Language: Mandarin Chinese
Source: Classical literature


Sǔn () literally means "tenon", it's also the word used for a sword tang.1

The Chinese sword tang is typically peened over at the pommel, so the owner may never see it. For this reason, Chinese tangs are rarely marked and usually left with a relatively coarse finish.

Saber tangTang on a Ming dynasy saber blade.

Manchu tangRare example of a marked tang on a 17th century Manchu saber.
The marking probably had to do with the production process.

Also see

Alternatively, dīngdāo gēntiě (釘刀根鐵) is used for tang.2

For a complete overview, see: A Chinese saber glossary.

1. Qinding Gongbu Junqi Zeli (欽定工部軍器則例) or "Imperial regulations and precedents on weapons and military equipment by the Ministry of Public Works", 1813. Chapter 36.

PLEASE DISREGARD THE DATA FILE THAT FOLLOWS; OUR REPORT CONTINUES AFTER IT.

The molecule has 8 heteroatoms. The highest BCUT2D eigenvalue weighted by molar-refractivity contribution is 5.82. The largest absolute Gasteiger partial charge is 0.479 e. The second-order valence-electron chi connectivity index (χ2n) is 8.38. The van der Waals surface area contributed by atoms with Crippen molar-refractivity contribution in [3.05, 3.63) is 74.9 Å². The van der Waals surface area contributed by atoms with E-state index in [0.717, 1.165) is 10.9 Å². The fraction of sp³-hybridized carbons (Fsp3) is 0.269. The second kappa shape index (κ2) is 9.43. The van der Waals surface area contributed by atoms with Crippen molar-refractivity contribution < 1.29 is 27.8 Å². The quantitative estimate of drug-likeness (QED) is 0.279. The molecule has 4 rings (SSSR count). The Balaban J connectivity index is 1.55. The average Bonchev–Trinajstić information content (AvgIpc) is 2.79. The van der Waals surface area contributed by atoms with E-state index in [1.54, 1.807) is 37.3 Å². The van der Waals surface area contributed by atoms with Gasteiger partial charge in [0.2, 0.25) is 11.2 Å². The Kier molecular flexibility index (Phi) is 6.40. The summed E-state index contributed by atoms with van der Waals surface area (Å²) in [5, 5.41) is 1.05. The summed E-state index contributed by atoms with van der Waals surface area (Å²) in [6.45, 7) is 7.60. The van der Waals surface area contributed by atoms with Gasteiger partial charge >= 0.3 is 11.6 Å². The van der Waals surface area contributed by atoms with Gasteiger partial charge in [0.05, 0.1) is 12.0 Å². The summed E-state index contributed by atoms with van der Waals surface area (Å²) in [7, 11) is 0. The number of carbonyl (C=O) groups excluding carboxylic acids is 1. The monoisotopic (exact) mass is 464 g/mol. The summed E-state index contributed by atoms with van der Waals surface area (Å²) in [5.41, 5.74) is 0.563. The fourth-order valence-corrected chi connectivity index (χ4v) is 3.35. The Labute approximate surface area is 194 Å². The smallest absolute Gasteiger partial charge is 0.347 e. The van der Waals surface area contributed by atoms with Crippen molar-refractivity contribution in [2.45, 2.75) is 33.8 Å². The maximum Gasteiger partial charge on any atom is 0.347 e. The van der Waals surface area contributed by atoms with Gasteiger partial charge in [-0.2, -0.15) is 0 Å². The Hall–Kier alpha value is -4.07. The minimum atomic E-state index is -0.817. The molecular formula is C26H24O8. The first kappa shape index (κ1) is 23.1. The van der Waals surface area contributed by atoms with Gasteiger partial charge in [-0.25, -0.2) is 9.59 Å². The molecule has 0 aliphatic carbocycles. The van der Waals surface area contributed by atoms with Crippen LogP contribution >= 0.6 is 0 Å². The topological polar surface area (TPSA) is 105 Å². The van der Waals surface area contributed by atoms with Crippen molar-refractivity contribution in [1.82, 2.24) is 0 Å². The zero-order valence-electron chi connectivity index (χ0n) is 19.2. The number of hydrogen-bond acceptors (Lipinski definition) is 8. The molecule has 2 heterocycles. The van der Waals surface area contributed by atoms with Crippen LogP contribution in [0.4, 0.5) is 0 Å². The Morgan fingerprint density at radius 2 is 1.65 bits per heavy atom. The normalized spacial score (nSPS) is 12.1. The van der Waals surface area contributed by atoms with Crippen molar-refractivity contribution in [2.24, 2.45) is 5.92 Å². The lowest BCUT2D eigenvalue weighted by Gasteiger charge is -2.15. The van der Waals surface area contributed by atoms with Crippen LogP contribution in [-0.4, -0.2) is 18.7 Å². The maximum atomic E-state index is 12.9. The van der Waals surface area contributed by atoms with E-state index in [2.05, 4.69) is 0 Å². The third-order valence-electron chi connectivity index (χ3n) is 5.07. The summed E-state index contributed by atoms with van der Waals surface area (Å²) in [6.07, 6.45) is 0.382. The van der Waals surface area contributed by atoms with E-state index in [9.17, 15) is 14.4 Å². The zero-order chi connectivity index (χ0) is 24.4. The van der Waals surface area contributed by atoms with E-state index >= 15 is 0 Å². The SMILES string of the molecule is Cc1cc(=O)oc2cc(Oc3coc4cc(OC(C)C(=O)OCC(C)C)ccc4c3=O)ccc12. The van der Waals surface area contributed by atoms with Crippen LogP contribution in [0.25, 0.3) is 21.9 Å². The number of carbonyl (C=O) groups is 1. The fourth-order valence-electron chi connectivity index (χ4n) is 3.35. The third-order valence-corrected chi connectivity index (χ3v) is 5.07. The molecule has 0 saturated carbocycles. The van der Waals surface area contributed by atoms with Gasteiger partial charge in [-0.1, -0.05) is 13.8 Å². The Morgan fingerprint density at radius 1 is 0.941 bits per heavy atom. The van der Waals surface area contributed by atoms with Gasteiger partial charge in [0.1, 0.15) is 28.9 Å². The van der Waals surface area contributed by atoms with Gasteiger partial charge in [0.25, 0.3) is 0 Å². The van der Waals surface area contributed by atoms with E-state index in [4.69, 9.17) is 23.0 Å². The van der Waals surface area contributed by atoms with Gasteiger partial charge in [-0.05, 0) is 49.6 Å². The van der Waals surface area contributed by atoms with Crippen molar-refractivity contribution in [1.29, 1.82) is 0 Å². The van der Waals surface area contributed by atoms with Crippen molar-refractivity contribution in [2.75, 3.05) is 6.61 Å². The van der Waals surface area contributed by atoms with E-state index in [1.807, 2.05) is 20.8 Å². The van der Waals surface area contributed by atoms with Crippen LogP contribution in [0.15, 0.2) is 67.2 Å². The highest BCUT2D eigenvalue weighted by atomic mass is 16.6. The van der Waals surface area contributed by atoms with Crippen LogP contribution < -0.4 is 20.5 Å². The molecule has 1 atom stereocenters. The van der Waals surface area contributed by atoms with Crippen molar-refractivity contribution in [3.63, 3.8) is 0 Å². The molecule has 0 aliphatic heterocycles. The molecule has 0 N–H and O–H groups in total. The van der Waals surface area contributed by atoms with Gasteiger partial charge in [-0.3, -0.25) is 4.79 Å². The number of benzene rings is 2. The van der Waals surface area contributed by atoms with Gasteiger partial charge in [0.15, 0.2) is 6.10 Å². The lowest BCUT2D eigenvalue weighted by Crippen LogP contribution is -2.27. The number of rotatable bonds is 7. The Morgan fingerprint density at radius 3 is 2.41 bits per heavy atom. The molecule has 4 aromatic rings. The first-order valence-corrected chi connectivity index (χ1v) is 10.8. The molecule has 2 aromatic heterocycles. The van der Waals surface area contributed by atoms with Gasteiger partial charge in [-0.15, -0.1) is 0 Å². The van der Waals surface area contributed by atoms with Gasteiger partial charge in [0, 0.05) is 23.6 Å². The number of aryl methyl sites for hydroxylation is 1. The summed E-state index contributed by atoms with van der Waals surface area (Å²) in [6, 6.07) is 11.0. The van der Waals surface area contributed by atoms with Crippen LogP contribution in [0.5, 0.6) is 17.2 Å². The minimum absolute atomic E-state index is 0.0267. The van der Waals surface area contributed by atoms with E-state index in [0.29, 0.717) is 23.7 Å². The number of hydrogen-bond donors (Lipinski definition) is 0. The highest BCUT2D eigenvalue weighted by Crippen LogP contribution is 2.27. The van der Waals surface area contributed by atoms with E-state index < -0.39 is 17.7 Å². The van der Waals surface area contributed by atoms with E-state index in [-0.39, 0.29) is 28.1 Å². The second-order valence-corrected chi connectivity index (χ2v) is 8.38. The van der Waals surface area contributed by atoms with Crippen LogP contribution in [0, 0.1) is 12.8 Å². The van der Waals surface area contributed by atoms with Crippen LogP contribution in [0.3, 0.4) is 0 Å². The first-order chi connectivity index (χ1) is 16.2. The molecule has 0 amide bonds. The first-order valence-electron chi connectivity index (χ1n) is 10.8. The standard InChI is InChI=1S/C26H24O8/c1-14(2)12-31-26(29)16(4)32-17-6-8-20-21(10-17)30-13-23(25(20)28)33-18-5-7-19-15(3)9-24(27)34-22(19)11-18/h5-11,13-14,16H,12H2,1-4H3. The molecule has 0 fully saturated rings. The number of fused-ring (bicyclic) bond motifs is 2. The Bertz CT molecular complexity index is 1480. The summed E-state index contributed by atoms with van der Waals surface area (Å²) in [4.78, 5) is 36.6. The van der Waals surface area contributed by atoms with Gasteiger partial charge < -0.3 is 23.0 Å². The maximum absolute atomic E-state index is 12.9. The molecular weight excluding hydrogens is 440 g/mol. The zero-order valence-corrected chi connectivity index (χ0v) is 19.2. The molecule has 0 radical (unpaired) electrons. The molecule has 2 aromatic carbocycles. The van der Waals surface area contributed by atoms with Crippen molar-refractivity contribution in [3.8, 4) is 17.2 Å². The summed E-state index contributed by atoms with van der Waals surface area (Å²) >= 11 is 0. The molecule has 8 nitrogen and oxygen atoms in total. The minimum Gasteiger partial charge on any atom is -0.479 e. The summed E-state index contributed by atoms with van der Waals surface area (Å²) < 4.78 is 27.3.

2. Wuti Qingwen Jian (五體清文鑑) or "Five languages compendium"
A Qing imperial dictionary in Manchu, Mongolian, Uighur, Tibetan and Chinese of 1766. Published under the Qianlong emperor.

Do you have anything for sale?

I might be interested in buying it.

Contact me

With a golden damascened lock of the Indo-Portuguese type.


Very good example with a finely carved warrior scene.


Probably of Southern origin, with a straight blade and flaring tip.


In the style of northern work of the 16th and 17th centuries


A simple utilitarian weapon, probably made for rural martial artists or militia.


A standard pattern Qing military saber, but with the rare addition of a label in Manchu.